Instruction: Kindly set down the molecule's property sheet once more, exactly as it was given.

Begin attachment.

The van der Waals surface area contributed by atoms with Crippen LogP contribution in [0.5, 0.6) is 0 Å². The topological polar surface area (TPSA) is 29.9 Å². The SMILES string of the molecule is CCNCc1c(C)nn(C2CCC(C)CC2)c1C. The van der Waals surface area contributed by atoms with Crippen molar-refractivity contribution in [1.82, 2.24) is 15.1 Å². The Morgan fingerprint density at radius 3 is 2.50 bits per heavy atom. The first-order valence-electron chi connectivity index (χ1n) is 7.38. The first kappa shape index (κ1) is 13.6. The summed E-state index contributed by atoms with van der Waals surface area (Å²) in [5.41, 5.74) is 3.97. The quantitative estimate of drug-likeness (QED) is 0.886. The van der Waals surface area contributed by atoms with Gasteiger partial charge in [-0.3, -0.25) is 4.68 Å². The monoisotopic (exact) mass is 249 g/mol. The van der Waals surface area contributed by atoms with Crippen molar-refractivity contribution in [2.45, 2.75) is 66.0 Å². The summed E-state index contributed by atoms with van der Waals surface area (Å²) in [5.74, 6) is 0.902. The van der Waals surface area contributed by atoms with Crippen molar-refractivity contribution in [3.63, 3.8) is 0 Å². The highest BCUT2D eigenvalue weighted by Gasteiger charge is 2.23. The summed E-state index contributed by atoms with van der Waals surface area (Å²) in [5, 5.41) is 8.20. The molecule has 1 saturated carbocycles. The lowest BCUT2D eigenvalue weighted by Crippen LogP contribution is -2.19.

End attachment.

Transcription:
The van der Waals surface area contributed by atoms with Crippen LogP contribution in [0.5, 0.6) is 0 Å². The topological polar surface area (TPSA) is 29.9 Å². The SMILES string of the molecule is CCNCc1c(C)nn(C2CCC(C)CC2)c1C. The van der Waals surface area contributed by atoms with Crippen molar-refractivity contribution in [1.82, 2.24) is 15.1 Å². The Morgan fingerprint density at radius 3 is 2.50 bits per heavy atom. The first-order valence-electron chi connectivity index (χ1n) is 7.38. The first kappa shape index (κ1) is 13.6. The summed E-state index contributed by atoms with van der Waals surface area (Å²) in [5.41, 5.74) is 3.97. The quantitative estimate of drug-likeness (QED) is 0.886. The van der Waals surface area contributed by atoms with Gasteiger partial charge in [-0.3, -0.25) is 4.68 Å². The monoisotopic (exact) mass is 249 g/mol. The van der Waals surface area contributed by atoms with Crippen molar-refractivity contribution in [2.45, 2.75) is 66.0 Å². The summed E-state index contributed by atoms with van der Waals surface area (Å²) in [5.74, 6) is 0.902. The van der Waals surface area contributed by atoms with Crippen molar-refractivity contribution in [3.63, 3.8) is 0 Å². The highest BCUT2D eigenvalue weighted by Gasteiger charge is 2.23. The summed E-state index contributed by atoms with van der Waals surface area (Å²) in [5, 5.41) is 8.20. The molecule has 1 saturated carbocycles. The lowest BCUT2D eigenvalue weighted by Crippen LogP contribution is -2.19.